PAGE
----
Pair of Adna Seniors Taking Charge of Spring Scholarship Auction

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Students Paige Wagner and Emma Eko have made many memories helping out with the Adna Scholarship Foundation spring auction.

Since they were freshmen, the two have helped out with tasks, usually small, to ensure the annual event benefitting senior scholarships goes off without a hitch.

But this year’s a little different — they’ll be in the driver’s seat.

For their senior project, the two best friends are taking charge and organizing the auction, which will begin opening bids this Friday on the nonprofit’s Facebook page. The Adna Scholarship Foundation (ASF) has provided scholarships to seniors and alumni every year since 1990, and this will be the first time that two students lead the effort.

“It’s never really been student led like this, so it’s kind of new,” Eko said.

With support from the nonprofit’s board, the students have received and organized more than 100 items — from local artwork and gift cards to toolboxes and gardening benches — that will be auctioned off this weekend.

Last year’s auction resulted in more than $30,000 in scholarships being awarded to 44 recipients. With 66 students in Adna’s class of 2021, Eko and Wagner said they’re aiming higher but are hoping to hit about the same mark. The auction is going online for a second year in a row due to COVID-19 precautions.

Over the last couple weeks, during a time that’s generally slow for most high school seniors, the two have been busy receiving and itemizing a flurry of last-minute donations.

“I think the community’s always been supportive, so we weren’t surprised when there was an influx of items coming in,” Wagner said. “They just keep showing up.”

The idea to have Eko and Wagner — the self-proclaimed and aptly-titled “commodity coordinators” — lead the auction as their senior project originated from Adna Middle-High School counselor Luke Salme, who approached the girls in February with the prospect.

Salme also serves as a board member for the ASF.

“This is the first year we’ve had students in a leading role, for sure,” Salme said. “It’s been incredible, honestly, and every member on our board would say the same thing.”

The two seniors, knowing that they wanted to work together and with no project yet planned, decided to run with Salme’s recommendation. It wasn’t long before the two started attending weekly board meetings and began receiving items last month.

Wagner’s father currently serves as ASF’s treasurer and Eko’s mother is a board member, so they had longtime expertise always available at a moments notice, though by the time they started last February they were practically experts themselves.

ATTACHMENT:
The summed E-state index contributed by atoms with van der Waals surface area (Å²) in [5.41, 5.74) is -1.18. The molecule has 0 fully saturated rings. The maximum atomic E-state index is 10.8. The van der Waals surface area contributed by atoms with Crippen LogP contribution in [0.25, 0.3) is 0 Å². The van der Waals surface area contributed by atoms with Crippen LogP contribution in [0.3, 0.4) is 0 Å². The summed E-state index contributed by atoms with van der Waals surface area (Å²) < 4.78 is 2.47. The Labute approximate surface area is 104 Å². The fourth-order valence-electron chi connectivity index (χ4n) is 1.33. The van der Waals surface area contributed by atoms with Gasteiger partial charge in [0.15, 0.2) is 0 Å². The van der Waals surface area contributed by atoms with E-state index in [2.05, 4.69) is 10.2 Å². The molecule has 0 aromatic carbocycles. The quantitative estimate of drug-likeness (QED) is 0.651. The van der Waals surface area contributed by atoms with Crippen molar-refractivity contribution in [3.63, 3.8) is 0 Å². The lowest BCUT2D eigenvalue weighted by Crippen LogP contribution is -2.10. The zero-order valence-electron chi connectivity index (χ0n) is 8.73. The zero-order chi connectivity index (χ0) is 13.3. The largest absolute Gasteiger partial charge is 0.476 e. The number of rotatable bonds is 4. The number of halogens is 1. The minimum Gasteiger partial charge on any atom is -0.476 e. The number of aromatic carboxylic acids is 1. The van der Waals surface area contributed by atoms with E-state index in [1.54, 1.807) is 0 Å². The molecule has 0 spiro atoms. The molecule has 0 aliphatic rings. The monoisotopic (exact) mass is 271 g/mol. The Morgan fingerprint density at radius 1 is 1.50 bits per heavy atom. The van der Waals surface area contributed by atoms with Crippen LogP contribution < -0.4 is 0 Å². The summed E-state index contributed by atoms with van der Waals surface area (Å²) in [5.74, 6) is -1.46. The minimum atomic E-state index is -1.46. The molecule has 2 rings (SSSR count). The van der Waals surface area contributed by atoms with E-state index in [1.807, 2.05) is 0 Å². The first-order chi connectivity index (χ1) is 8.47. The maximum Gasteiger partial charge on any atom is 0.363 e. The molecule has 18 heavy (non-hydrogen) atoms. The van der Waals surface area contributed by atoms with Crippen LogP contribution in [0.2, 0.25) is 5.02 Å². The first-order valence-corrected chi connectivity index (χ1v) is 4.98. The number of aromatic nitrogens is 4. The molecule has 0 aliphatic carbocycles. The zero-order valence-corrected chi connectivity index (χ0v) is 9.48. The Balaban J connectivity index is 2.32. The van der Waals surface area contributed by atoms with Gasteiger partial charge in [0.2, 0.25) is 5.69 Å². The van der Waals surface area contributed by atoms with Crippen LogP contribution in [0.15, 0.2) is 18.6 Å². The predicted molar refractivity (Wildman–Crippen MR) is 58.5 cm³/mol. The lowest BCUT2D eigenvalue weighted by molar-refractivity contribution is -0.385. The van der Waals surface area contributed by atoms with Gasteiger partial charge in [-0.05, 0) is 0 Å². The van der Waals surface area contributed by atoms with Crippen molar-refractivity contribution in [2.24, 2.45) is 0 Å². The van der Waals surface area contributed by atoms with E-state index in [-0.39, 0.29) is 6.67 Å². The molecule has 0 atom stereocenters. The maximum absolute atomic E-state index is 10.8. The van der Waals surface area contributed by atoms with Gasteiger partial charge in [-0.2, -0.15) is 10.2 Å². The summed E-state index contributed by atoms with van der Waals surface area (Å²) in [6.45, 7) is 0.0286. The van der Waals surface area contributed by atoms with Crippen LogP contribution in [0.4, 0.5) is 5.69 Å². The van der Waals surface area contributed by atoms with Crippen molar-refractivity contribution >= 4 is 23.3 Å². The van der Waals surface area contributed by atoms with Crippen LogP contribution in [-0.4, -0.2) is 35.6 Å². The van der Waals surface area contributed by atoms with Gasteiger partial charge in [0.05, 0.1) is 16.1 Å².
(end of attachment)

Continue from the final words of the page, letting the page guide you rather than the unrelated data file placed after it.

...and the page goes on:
“I think it’s been pretty easy. No curve balls thrown, I don’t think,” Eko said, giving credit to their parents who got them involved in the process at a young age.

Both say the best part of the process has been the support the community has given them. Every donor has given generously. Wagner and Eko on Monday thumbed through a 2-inch thick binder filled with photos and receipts of each item, detailing their dozens of hours of work.

“You go into a small business, and you’re just timid to ask people to donate, and they jump at the opportunity and say, ‘Yes, I can donate. Just give me a second …’ That’s been great to see,” Eko said.

Wagner agreed.

“You wouldn’t always expect everyone to jump at it, especially the people who aren’t directly affected and don’t have kids,” she said.

Coincidentally, the day The Chronicle stopped by to talk with them was also the same day that all students at Adna Middle-High School were allowed to be back in the classroom full time, Monday through Friday, with health measures still in place. Since November, the school has been on a hybrid schedule.

Eko and Wagner said the coronavirus pandemic has given their graduating class a new outlook on in-person learning and how much they’ve missed socializing with their friends during the school day.

“We haven’t seen half our class in over a year. It’s crazy,” Wagner said. “It’s hard because we’ve been going to school with these kids since kindergarten … It’s been such an adjustment.”

Online bidding starts Friday and will be open through Sunday afternoon on the Adna Scholarship Foundation’s Facebook page. All proceeds will go to benefit scholarships.

ASF auction is also selling dinner plates from Uncle Jim’s Smokehouse that feed four people for $40. Meal tickets, as well as auction items won, can be redeemed between 11 a.m. and 2 p.m. Sunday, May 2.

Wagner and Eko said they’ll be taking donated items up until the day of the auction. Those looking to make a donation can reach out through the nonprofit’s Facebook page. 

Salme said the ASF board is hoping to continue having seniors involved in the auction in order to develop a relationship between the students and the organization.

“These two, we knew we wanted to strengthen that link between the adults who are on the committee, and the students themselves,” Salme said. “They’ve set the bar really high but we’re going to continue using a couple seniors every year as a link between the ASF and the graduating class.”

And the two “commodity coordinators” couldn’t agree more.

“I think it’s really important for the kids to be involved, to see what goes into the auction because they reap so much of what it has to offer,” Eko said.

More information

Who: Adna Scholarship Foundation

What: The 2021 Spring Auction to Benefit Senior Scholarships

Where: Facebook — Adna Scholarship Foundation

When: Friday, April 23, through Sunday, April 25.

Why: To provide scholarships to seniors and alumni seeking post-high school education at universities, community colleges, apprenticeships and trade schools.

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